19 Feb 2024
by Hayley Smith

Rule of three

Hayley Smith reports on our ‘Words that wow’ workshop and puts her learning into practice on the page.

Three  words, three  stressed syllables and some alliteration walked into a bar...Just kidding. No bar. But they are all in the title of ITI’s workshop ‘Words that wow’ with Joachim Lépine, which I took part in last summer. The title was a promising start.

Joachim, or Joe, is a well-known presenter on the ITI workshop-and-webinar scene, and for good reason. I had already attended his ITI short course ‘What makes English… English?’ in 2022 and was impressed by his personable approach, confident presentation style and language-centric content. He also has plenty of knowledge and experience to share. What struck me most about both of Joe’s sessions is that he really cares about crafting excellent English – amen to that.

Pizzazz to take away

Interactive sessions at the wordface are what I crave most in my daily work, with little in the way of collective brainstorming in our usually solitary lexical meanderings, so I felt I’d struck CPD gold with this workshop.

The aim of the session was to work on a series of short extracts in English and make them more compelling, adding some pizzazz to bland wordage. While this is something we tend to do naturally when drafting our own pieces of writing, it’s easy to overlook when translating.

Joe followed a simple three-step structure: paraphrase-brainstorm-unveil, based around a practical how approach and not a theoretical what, to cement the ideas in our minds. As participants suggested ways to turn clunky paraphrases into short snappy verbs, and sniffed out awkward turns of phrase devoid of meaning, the chat was a hive of activity. There was real energy in the group. For me, this kind of session is best enjoyed live, but the format could also be replicated as a form of self-directed CPD.

Working with English and with other Englishes

While Joe’s expertise is in translating from French into Canadian English, his workshop is useful for translators working from any source language into English. As Joe was speaking to a mainly UK audience for ITI, it was interesting to see discussions emerge around different Englishes. Unsurprisingly, there were some turns of phrase that we felt were more appropriate to a North American reader than a British one. All part of the fun.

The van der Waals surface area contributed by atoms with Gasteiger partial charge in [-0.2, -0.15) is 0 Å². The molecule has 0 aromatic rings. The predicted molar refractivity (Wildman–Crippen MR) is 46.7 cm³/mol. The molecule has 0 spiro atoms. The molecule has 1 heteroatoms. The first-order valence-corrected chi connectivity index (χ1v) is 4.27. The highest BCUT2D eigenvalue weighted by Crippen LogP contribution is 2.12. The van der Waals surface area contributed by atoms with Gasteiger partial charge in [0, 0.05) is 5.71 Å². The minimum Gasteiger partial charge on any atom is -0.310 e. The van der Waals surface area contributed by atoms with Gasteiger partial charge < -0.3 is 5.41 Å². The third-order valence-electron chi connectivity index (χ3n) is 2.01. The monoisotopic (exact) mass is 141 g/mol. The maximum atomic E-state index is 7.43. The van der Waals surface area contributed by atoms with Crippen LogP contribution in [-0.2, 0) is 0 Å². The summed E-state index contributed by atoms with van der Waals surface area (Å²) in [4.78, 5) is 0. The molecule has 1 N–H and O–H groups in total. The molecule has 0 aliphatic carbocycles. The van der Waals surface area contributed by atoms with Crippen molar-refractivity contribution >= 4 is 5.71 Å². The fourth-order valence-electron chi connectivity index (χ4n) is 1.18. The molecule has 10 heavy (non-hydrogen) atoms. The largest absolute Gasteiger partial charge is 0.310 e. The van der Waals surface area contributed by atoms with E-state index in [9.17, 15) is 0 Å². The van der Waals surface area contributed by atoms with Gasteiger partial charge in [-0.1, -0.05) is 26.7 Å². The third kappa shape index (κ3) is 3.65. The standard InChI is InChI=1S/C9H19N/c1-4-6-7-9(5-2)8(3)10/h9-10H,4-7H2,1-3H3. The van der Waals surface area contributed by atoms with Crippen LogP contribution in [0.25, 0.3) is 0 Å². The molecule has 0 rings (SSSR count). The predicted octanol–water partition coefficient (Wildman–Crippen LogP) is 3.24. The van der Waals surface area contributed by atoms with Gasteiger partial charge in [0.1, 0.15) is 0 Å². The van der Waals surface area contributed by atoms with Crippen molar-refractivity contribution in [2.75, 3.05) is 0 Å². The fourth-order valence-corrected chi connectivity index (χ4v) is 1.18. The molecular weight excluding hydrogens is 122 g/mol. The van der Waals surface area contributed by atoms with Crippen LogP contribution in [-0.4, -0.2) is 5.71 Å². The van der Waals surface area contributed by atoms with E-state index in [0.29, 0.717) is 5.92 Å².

The attentive audience raised the importance of always considering the target reader, particularly as regards the use of phrasal verbs. These are known to be tricky for non-native speakers: they are also markedly English and, therefore, often effective in sharpening style or regulating rhythm. We also took into consideration the need to preserve the text’s register and tone, as we worked through Joe’s (copious!) examples.

Keeping the reader awake in the sunlight

While Joe had tinkered with his English texts for the purposes of our session, examples of source language words that can manoeuvre us into monotony abound. Any translators well versed in the financial press will be familiar with upticks and downturns, soaring taxes and shrinking markets, and prices plummeting or, more likely, skyrocketing.

One standout example is the omnipresent duo increase/decrease. English offers a vast array of alternativesto convey these meanings, so we don’t have to religiously resort to the run-of-the-mill increase/decrease. Joe reminded us we can have fun basking in the lexical sunlight and help the reader not fall asleep, while still conveying the facts.

We left the workshop with a tangible takeaway treat, too: access to a Trello board packed with inspiration. It’s a sort of version 2.0 of my trusty handwritten notebook where I jot down good words or turns of phrase. I’m sure it will serve as a great resource for keeping wow-worthy words front and centre on any occasion, especially when the mot juste stalls somewhere before reaching the tip of my tongue. Bravo, Joe. Variety really is the spice of life.

P.S. This article is peppered with some of Joe’s words that wow. Can you spot them?

This article first appeared in the November-December edition of ITI Bulletin.


The Words that wow two-part workshop is running again in March. Follow the link below to secure your place.